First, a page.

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April 20, 1963

Aesculapius, Hippolytus, and the Legend of Phaedra

Author Affiliations

New York

Clinical Associate Professor, Department of Psychiatry, State University of New York Downstate Medical Center.

JAMA. 1963;184(3):223-225. doi:10.1001/jama.1963.73700160001013

THE STORY of Hippolytus is an integral part of the legend of Phaedra. The tragedy of Phaedra and Hippolytus has never lost its appeal, and the tale has been retold through the ages. A revival of interest in it is now current. This revival should be of special interest to physicians because of the connection between Hippolytus and Aesculapius. The present popularization is a modern and considerably modified film screen version. The story has long been known through the writings of Euripides, Seneca, and Racine. The connection between Hippolytus and Aesculapius is usually not mentioned in accounts of Aesculapius that appear in medical publications. It seems reasonable to do this now and to bring together various items pertaining to their relationship and to the birth and death of Aesculapius.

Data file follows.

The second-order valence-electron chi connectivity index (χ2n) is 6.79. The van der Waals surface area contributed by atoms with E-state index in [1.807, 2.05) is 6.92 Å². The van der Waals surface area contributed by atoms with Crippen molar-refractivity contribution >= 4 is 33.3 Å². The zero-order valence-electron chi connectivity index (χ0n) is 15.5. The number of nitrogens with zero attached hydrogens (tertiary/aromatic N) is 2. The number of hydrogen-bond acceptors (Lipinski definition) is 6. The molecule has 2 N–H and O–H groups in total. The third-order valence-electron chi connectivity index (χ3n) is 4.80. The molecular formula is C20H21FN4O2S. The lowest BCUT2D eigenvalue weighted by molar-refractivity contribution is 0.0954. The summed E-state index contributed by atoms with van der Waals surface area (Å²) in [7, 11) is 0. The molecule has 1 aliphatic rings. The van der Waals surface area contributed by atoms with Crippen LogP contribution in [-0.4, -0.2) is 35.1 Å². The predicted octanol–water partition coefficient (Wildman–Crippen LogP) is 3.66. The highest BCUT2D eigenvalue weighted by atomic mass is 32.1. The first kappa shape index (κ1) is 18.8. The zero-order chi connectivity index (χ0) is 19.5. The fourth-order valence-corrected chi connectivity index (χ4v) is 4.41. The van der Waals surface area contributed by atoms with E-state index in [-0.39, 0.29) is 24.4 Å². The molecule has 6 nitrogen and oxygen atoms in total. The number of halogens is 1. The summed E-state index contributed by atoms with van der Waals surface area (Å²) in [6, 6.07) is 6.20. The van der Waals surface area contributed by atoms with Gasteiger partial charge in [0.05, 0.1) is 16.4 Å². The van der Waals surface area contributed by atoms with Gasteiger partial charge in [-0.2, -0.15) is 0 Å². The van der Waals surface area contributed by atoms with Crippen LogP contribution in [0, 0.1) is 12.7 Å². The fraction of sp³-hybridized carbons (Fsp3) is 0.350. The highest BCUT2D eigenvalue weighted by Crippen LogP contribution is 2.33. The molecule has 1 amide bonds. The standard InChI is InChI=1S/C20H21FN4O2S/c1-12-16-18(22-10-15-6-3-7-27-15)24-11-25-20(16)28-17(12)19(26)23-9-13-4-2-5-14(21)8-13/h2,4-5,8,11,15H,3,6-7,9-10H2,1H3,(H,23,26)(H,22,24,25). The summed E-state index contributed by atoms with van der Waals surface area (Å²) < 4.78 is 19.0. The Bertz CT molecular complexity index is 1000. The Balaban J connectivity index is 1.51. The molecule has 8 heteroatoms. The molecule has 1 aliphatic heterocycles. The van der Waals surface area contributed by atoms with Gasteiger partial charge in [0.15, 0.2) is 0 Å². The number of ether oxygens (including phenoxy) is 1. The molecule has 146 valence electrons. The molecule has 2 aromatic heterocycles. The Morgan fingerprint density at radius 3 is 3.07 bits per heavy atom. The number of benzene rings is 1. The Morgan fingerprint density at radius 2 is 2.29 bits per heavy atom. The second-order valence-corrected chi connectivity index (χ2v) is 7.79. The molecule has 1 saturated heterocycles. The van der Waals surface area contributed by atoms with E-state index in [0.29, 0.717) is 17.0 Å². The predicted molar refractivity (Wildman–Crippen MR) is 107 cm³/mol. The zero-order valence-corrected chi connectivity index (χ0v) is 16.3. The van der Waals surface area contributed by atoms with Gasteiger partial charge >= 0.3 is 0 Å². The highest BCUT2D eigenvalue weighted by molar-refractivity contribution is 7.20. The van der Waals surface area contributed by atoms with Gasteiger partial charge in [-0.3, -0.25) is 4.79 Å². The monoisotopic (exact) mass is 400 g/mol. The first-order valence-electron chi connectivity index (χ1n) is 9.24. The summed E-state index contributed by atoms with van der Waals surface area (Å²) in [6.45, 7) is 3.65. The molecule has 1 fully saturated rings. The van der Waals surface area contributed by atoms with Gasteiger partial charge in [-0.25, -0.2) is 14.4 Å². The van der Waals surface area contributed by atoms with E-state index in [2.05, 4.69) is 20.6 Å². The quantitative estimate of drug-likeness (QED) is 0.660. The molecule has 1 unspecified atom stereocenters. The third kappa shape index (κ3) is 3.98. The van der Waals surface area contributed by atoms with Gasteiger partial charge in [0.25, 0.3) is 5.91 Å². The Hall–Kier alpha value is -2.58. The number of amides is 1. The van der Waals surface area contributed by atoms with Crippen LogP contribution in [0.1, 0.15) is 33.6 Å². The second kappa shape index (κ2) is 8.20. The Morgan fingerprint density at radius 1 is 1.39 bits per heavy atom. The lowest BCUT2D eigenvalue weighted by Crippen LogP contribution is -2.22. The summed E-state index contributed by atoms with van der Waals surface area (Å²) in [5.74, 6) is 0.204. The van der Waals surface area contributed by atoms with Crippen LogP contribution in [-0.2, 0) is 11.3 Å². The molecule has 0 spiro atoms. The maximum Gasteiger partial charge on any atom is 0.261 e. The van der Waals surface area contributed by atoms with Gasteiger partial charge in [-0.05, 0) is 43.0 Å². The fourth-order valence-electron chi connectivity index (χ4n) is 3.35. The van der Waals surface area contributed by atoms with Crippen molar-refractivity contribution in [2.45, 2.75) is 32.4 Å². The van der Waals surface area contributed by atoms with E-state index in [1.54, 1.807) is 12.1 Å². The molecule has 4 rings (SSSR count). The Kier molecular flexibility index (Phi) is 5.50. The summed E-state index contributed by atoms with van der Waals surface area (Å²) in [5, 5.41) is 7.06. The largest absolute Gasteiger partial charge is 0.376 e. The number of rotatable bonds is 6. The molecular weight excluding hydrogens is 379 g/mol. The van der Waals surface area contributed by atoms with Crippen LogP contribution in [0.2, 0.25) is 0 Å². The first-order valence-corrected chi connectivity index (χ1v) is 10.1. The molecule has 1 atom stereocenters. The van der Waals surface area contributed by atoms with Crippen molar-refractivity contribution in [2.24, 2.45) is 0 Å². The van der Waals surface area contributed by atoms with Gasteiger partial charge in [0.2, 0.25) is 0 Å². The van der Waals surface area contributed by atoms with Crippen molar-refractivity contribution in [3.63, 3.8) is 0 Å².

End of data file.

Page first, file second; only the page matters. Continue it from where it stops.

Aesculapius incurred the wrath of Pluto because of his deeds of healing. It is said, at times, that Aesculapius revived the

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